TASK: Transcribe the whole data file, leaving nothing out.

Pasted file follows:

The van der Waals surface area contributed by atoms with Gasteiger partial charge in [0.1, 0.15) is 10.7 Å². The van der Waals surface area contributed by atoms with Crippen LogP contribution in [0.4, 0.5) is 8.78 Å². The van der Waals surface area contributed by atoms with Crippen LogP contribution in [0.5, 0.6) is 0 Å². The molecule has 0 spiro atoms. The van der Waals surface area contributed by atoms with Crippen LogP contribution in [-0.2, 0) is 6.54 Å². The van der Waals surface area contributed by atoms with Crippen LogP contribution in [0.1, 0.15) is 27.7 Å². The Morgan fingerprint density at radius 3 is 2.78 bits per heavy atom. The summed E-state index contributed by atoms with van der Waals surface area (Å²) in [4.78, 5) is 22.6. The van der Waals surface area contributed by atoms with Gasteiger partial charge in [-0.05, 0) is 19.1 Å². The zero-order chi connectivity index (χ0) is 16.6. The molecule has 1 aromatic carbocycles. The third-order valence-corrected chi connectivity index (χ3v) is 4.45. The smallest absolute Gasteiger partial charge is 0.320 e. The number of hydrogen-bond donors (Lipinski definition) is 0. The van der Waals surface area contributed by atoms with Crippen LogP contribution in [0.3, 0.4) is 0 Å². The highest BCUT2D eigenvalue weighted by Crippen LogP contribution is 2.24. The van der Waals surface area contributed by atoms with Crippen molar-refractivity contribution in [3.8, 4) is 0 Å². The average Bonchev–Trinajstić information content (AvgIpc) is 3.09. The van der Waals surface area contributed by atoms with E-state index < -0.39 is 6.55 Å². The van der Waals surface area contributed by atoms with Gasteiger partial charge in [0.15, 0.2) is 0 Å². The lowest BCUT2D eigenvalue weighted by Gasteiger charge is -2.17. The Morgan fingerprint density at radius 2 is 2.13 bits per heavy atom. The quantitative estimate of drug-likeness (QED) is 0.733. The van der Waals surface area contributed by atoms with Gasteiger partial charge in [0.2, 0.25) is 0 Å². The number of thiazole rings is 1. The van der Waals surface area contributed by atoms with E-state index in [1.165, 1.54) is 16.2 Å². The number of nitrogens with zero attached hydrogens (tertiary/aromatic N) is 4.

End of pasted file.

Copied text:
The van der Waals surface area contributed by atoms with Gasteiger partial charge in [0.1, 0.15) is 10.7 Å². The van der Waals surface area contributed by atoms with Crippen LogP contribution in [0.4, 0.5) is 8.78 Å². The van der Waals surface area contributed by atoms with Crippen LogP contribution in [0.5, 0.6) is 0 Å². The molecule has 0 spiro atoms. The van der Waals surface area contributed by atoms with Crippen LogP contribution in [-0.2, 0) is 6.54 Å². The van der Waals surface area contributed by atoms with Crippen LogP contribution in [0.1, 0.15) is 27.7 Å². The Morgan fingerprint density at radius 3 is 2.78 bits per heavy atom. The summed E-state index contributed by atoms with van der Waals surface area (Å²) in [4.78, 5) is 22.6. The van der Waals surface area contributed by atoms with Gasteiger partial charge in [-0.05, 0) is 19.1 Å². The zero-order chi connectivity index (χ0) is 16.6. The molecule has 1 aromatic carbocycles. The third-order valence-corrected chi connectivity index (χ3v) is 4.45. The smallest absolute Gasteiger partial charge is 0.320 e. The number of hydrogen-bond donors (Lipinski definition) is 0. The van der Waals surface area contributed by atoms with Crippen LogP contribution in [0.3, 0.4) is 0 Å². The highest BCUT2D eigenvalue weighted by Crippen LogP contribution is 2.24. The van der Waals surface area contributed by atoms with Crippen molar-refractivity contribution in [3.8, 4) is 0 Å². The average Bonchev–Trinajstić information content (AvgIpc) is 3.09. The van der Waals surface area contributed by atoms with E-state index < -0.39 is 6.55 Å². The van der Waals surface area contributed by atoms with Gasteiger partial charge in [0.15, 0.2) is 0 Å². The lowest BCUT2D eigenvalue weighted by Gasteiger charge is -2.17. The Morgan fingerprint density at radius 2 is 2.13 bits per heavy atom. The quantitative estimate of drug-likeness (QED) is 0.733. The van der Waals surface area contributed by atoms with Gasteiger partial charge in [0.2, 0.25) is 0 Å². The number of thiazole rings is 1. The van der Waals surface area contributed by atoms with E-state index in [1.165, 1.54) is 16.2 Å². The number of nitrogens with zero attached hydrogens (tertiary/aromatic N) is 4.